Compiling and Calling the Kernel

The kernel source code must be compiled at run time by the OpenCL library. This is the only way to ensure platform-independence. I create a cl::Program object from the source code and call to compile it (line 87).

In addition to a unique global index, each thread also has a local index because of the hardware layout. All the threads in a work group share a small, but very fast, memory area. The non-optimized example described here does not use this memory but uses, instead, a generic, two-dimensional size of 16x16 for a work group (lines 90 and 91).

I need the total number of threads in each dimension to call the kernel. This number must be at least as large as the output image; however, it also must be divisible by the work group size in every dimension.

I can now load the previously compiled kernel from cl::Program and pass in the numbers I just calculated. Finally, I need to start the kernel by passing the parameters to the cl::​KernelFunctor. The parameters are the input image buffer, output image buffer, convolution kernel buffer, and corresponding metadata (size) (line 100).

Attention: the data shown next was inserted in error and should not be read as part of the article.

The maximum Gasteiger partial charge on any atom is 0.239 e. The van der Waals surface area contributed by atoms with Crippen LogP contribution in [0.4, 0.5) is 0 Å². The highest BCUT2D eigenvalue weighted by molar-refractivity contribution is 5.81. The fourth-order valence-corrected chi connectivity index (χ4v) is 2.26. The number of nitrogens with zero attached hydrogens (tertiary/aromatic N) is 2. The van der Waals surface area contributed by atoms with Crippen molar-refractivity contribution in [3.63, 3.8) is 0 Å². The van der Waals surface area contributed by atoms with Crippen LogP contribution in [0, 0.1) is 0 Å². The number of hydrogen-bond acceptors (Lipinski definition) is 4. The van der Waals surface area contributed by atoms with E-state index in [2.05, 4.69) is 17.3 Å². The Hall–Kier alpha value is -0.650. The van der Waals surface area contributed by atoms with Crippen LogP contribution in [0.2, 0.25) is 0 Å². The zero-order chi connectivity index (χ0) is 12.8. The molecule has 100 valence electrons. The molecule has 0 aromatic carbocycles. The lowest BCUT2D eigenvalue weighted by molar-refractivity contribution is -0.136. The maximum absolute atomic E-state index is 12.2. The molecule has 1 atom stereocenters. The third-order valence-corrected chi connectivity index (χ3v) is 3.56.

Although it is necessary to create and populate the buffers in advance, simple data types like the image sizes can be passed in directly (i.e., without using enqueueWriteBuffer()). A kernel call is always non-blocking. You can use a cl::Event with a .wait() to wait for the call to complete.

The threads from the kernel call write their results to the outGPU buffer. The results are copied from this buffer to host memory using enqueueReadBuffer().

Sample Code

To keep things simple, link the code against the free libpng library [15]. You can use this library to read and write grayscale PNG files.

After entering make all to build, you can use the convolution kernels to process any grayscale PNG. The command syntax is convolucl <input.png> <output.png> [kernel index]. If you call convolucl without any parameters, it gives you a list of available kernels:

  0 Sobel
  1 Gauss 5x5
  2 Gauss 12x12
  3 Mean 3x3
  4 Mean 5x5
  5 Emboss
  ;6 Sharpen
  7 Motion blur

Figure 2 shows some of the results of these convolutions.